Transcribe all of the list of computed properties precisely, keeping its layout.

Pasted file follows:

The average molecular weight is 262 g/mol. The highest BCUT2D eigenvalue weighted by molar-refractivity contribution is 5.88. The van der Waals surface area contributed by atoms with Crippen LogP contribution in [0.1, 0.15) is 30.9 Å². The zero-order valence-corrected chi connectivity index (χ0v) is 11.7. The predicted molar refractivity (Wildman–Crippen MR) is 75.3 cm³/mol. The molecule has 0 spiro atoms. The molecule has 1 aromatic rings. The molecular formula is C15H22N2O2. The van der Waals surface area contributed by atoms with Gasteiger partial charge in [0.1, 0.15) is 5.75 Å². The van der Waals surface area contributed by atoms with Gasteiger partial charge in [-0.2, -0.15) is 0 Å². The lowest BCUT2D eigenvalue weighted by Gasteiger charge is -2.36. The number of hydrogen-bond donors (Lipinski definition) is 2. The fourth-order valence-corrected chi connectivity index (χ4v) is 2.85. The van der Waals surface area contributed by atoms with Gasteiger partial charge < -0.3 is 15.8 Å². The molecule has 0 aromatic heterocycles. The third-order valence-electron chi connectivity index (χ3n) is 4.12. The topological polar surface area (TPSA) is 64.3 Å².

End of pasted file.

The average molecular weight is 262 g/mol. The highest BCUT2D eigenvalue weighted by molar-refractivity contribution is 5.88. The van der Waals surface area contributed by atoms with Crippen LogP contribution in [0.1, 0.15) is 30.9 Å². The zero-order valence-corrected chi connectivity index (χ0v) is 11.7. The predicted molar refractivity (Wildman–Crippen MR) is 75.3 cm³/mol. The molecule has 0 spiro atoms. The molecule has 1 aromatic rings. The molecular formula is C15H22N2O2. The van der Waals surface area contributed by atoms with Gasteiger partial charge in [0.1, 0.15) is 5.75 Å². The van der Waals surface area contributed by atoms with Gasteiger partial charge in [-0.2, -0.15) is 0 Å². The lowest BCUT2D eigenvalue weighted by Gasteiger charge is -2.36. The number of hydrogen-bond donors (Lipinski definition) is 2. The fourth-order valence-corrected chi connectivity index (χ4v) is 2.85. The van der Waals surface area contributed by atoms with Gasteiger partial charge < -0.3 is 15.8 Å². The molecule has 0 aromatic heterocycles. The third-order valence-electron chi connectivity index (χ3n) is 4.12. The topological polar surface area (TPSA) is 64.3 Å².